Confronting the Epidemic of ICU Alarms

Alarm fatigue poses serious safety risks to patients and is a major source of nursing dissatisfaction. How did we get here and how can we fix things?

Alarm fatigue poses serious safety risks to patients and is a major source of nursing dissatisfaction. How did we get here and how can we fix things?

Andrew Hyncik

Step into an ICU and you will experience a world of hustle and bustle, but also one of noise--most notably loud and piercing alarms, emanating from multiple bedside devices. These alarms, most of which have little clinical value or are simply ignored, are at best frustrating to the clinical staff and at worst harmful to the patient. While they can overwhelm nurses and cause what is referred to as "alarm fatigue," they can also interrupt the patient's sleep, which is essential for their recovery. So much for creating a healing and comforting ICU environment!

Audible alarms and alerts are an essential part of any bedside, life-critical, and safe technology. There is simply no way around them. But somewhere along the way, we seem to have created a monster of a problem. Lately, there has been much talk about how "alarm fatigue" poses serious safety risks to patients and is a major source of nursing dissatisfaction. Solutions, however, still seem elusive. So how did we get here and how can we fix things?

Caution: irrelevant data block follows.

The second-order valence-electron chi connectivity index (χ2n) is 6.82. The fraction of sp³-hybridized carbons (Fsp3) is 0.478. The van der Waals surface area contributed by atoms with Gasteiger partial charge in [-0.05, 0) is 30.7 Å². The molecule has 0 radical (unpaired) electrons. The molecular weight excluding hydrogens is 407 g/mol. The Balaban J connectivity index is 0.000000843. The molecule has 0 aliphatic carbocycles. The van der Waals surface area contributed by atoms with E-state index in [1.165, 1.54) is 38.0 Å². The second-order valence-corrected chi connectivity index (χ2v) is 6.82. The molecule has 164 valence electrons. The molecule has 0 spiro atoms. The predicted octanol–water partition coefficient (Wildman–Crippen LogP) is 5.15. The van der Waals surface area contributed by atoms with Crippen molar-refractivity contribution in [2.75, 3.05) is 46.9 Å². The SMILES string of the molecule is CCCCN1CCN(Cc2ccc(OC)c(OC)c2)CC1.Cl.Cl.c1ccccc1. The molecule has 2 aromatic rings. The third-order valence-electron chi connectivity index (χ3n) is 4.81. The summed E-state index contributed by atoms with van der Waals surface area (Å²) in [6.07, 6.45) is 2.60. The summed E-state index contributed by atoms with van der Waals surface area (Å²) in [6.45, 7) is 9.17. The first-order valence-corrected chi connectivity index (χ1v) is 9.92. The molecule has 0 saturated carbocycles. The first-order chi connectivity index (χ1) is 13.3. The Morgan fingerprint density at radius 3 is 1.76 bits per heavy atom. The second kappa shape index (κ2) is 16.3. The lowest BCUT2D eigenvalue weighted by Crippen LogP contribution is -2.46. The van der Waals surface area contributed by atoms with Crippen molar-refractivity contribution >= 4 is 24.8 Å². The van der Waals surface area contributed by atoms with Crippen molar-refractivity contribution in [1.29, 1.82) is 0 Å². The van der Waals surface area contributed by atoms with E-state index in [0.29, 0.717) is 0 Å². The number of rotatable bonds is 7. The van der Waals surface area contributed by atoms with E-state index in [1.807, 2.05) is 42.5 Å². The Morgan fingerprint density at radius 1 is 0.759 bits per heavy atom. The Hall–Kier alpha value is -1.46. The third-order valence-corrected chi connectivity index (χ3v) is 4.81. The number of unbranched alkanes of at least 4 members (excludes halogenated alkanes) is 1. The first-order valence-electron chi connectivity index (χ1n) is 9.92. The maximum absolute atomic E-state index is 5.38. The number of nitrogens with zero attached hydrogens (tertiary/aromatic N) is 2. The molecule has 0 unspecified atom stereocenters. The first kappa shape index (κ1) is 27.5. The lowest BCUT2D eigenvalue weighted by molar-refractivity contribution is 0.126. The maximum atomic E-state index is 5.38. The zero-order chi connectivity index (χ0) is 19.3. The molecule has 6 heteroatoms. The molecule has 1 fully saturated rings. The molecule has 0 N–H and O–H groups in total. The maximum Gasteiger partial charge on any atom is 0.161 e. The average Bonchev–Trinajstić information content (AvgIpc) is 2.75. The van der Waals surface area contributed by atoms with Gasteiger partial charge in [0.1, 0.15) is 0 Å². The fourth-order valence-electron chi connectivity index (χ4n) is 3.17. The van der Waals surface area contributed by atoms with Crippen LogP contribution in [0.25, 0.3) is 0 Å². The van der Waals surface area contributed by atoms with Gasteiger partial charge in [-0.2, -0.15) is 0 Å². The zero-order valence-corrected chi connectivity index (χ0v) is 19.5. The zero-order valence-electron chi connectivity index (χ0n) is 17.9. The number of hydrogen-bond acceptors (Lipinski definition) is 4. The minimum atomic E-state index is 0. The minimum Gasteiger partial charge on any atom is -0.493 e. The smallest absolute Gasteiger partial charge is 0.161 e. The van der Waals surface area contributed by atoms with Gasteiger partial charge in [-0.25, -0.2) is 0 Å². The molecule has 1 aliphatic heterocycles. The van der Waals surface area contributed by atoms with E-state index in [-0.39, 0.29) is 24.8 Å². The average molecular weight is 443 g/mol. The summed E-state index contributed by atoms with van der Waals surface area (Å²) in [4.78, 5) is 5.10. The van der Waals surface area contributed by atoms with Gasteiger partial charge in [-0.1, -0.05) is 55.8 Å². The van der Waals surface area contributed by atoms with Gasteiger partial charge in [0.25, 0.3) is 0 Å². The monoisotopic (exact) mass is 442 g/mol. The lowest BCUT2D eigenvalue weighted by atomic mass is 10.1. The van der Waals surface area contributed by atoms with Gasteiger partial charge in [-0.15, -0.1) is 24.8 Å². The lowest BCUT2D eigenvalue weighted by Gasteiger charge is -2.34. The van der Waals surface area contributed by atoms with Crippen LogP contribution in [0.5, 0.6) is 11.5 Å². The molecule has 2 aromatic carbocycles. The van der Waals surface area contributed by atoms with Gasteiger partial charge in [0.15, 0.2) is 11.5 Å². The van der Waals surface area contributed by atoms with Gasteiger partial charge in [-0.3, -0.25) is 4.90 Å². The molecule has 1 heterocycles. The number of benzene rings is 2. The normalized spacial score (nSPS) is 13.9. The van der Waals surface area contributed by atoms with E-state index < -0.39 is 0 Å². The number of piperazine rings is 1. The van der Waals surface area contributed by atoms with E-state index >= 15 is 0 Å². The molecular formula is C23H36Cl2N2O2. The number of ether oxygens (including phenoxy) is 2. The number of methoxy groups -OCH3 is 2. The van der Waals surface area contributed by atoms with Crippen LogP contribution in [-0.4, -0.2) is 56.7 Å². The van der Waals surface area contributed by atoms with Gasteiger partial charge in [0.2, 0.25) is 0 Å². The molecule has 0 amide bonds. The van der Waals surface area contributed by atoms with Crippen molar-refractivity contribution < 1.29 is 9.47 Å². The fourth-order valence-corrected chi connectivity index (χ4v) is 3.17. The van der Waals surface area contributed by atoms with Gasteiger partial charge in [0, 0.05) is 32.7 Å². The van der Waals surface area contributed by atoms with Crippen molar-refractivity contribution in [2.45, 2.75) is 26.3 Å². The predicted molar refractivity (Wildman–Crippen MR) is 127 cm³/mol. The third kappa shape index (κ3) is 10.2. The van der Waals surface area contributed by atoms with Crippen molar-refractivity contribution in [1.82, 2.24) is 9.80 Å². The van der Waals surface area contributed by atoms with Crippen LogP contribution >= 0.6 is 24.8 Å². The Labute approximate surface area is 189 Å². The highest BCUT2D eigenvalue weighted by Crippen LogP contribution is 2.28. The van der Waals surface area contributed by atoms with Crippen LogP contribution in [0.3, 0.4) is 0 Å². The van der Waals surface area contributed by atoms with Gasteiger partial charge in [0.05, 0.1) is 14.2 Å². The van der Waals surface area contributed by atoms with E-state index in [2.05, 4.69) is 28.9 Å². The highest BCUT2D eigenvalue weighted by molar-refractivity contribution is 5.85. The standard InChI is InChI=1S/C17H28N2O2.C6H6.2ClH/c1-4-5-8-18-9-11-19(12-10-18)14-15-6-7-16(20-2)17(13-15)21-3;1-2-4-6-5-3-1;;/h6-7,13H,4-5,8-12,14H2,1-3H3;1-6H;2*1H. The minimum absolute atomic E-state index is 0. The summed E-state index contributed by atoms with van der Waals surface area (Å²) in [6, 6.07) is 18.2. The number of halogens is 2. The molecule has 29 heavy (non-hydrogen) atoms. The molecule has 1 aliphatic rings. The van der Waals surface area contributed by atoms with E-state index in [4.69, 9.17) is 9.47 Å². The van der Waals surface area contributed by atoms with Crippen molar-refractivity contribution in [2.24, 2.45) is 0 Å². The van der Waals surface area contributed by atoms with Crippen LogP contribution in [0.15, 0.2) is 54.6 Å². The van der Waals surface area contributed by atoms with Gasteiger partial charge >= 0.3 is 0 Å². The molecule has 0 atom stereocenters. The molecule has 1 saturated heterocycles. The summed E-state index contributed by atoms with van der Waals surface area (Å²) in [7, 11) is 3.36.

Learn about "Designing Connected Products for the Entire Care Continuum" at BIOMEDevice San Jose, December 7-8, 2016.

Below are some of the leading causes of excessive alarms in the ICU:

  • Hair-trigger settings for certain devices and modes of operation. These are either configured this way "out-of-the box" or have been set to minimum thresholds by biomedical staff (or others who don't fully appreciate the dynamics and issues within the ICU.)
  • Mandatory, regulatory-imposed alarms and alerts. This includes the types of sounds and their volume settings.
  • Conflicting & competing alarms (tones and pitch) between various devices and vendors. These devices usually operate totally independently from one another with little being done to consider the clinical context.
  • Lack of standardization and harmonization between device manufacturers for how to manage alarms & alerts.
  • More technology and devices at the bedside = more opportunities for alarms. With increasingly acutely ill patients treated in ICUs, it is no surprise to find more advanced technologies and devices around their beds. For example, some acutely ill patients can have up to 20+ active infusion devices at any single time!
  • Some manufacturers rely on alarms and alerts as mitigations for risks.

Looking ahead, it is clear we need to do something to rein in this runaway alarm train. The trouble is that alarms can be highly complex, very often requiring an intimate clinical and technical understanding of each medical device. New systems and solutions are already available or being developed. Several fall into the "Remote Alarm Management" or "Alarm Escalation" categories. While they represent some hope for improvement, are they really addressing the underlying problems or are they merely displacing the alarms from one location to another?

Perhaps one way to look at the situation is to recognize that there are different layers or levels of alarm management:

Level 0:

Independent, totally stand-alone devices with basic or no configuration, alarming directly and only at the bedside.

Level 1: